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Keep off cooperatives! Ministers warn BoU and finance ministry

State Minister in Charge Cooperatives Frederick Ngobi Gume. File Photo

Kampala, Uganda | THE INDEPENDENT | The new leadership at the Ministry of Trade, Industry and Cooperatives want the Ministry of Finance, Planning and Economic Development, and the Bank of Uganda, to stay away from the management issues of the cooperative sector.

The State Minister in Charge Cooperatives, Frederick Ngobi Gume says there has been a lot of confusion in the sector caused by the clashing of regulatory mandates of the three institutions, which has seen cooperatives projects either failed or delayed.

The cooperative movement collapsed in the 1990’s largely due to mismanagement, but also political interference, which the current management vows to avoid.

Currently, Minister Gume says that even the laws that govern Savings and Credit Cooperatives (SACCOs) are not clear, allowing other government agencies to lay claim on their management.

He says that for this, some wealth creation programs like Emyooga have faced many issues.

For example, under the program which is implemented by the Microfinance Support Centre, beneficiaries apply for the cash from the MSC, which deposits the money on to their bank accounts.

The beneficiaries then have to apply for a certificate from the Ministry of Trade, Industry and Cooperatives to be able to access the money at the bank. Some cooperatives, by the nature of their operations like lending are answerable to the BoU.

Gume says that under such circumstances, it is not expected that the sector can run smoothly.

The Minister for Trade, Industry and Cooperatives, Francis Ndebesa warned that the other agencies should stay away from the running of cooperatives because they also have their own mandates.

He proposed among others, that creation of a cooperative bank must be fast-tracked as this will go a long way in streamlining management especially if it is able to raise money from the members themselves.

The Cooperative bank that had been formed in 1964, was closed by the Bank of Uganda in 1999, on grounds of inadequate capitalization and high indebtedness.

In June 2016, Amelia Kyambadde, the then minister disclosed that cabinet had approved the establishment of Uganda Cooperative Bank, with the ministry tasked with coordinating enterprise-based cooperative movements to merge into the bank.

But the minister says a bank is not the only solution. Other challenges to the development of the sector include the cooperative colleges, which the ministry wants transferred from Education, what cooperative studies should be integrated into the national curriculum, according to Gume.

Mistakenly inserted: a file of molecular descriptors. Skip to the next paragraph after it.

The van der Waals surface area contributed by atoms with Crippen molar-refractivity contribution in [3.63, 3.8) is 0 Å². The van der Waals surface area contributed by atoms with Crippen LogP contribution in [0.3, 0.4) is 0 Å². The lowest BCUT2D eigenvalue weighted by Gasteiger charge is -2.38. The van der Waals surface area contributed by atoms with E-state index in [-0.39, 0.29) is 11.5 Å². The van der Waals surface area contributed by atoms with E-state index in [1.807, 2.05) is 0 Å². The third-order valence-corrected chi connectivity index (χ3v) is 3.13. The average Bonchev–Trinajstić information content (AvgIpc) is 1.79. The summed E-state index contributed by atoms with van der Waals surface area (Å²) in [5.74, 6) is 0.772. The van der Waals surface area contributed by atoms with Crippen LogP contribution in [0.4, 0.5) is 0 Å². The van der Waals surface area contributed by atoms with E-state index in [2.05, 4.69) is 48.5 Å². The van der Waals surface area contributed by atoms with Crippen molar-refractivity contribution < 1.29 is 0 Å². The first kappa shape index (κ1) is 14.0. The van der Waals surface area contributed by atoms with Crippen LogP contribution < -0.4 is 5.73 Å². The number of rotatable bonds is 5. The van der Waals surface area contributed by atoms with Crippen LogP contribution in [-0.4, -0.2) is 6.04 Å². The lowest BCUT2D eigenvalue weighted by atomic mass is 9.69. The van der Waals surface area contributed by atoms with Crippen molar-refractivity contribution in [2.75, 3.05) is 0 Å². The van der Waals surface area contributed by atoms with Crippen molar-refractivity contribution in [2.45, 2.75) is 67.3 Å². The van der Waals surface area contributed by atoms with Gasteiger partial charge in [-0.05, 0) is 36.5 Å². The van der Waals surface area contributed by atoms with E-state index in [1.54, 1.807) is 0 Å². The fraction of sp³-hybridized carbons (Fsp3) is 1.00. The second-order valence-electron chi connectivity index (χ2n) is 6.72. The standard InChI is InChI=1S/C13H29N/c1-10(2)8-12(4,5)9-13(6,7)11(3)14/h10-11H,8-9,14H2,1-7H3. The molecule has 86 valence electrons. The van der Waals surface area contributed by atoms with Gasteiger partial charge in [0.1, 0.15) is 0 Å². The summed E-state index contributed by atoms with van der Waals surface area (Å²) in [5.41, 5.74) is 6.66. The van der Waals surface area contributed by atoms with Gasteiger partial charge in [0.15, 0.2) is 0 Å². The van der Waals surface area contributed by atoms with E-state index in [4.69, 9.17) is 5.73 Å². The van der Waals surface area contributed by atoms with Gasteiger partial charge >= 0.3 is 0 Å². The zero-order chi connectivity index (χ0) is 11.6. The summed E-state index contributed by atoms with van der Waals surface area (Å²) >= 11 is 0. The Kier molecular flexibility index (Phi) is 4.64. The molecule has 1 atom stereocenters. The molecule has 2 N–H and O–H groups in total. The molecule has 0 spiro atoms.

One of the challenges remains financing, with the allocations for cooperatives amounting to Ugx 28 billion, which the ministry says is too little for them to cover the whole country promoting and monitoring stakeholders.

According to records at the Cooperatives department, there are currently more than 27,000 cooperative societies, up from 6,000 10 years ago.

The cooperative movement that started as a protest against Asian domination of the produce trade business in 1913, was legalized in the mid of the century and legislated for in 1963.

In 1970, the 1970 Cooperative Societies Act was put in place and took away the autonomy character of the cooperative movement, for the government to take full control.

This is blamed for having led to the collapse, as members lost control of their cooperatives to managers, politicians and government officers.

In 1991, the National Resistance Council, NRC, enacted the Cooperative Societies Statute, that was later transformed into an Act Cap 112 in the laws of Uganda.

The ministry says the cooperative organisations themselves need to operate under proper management regime if they are to be sustainable even when economic situations change.

The main causes of the collapse of especially SACCOs include poor leadership and governance, inadequate capitalization, lack of trust among members, lack of access to reliable markets and as well as adequate storage, post-harvest handling and agro processing infrastructure.

Others are massive frauds by management staff and committees, high level of dishonesty, lack member knowledge in cooperative issues, political interference from local politicians, as well as different interests like borrowing without saving.



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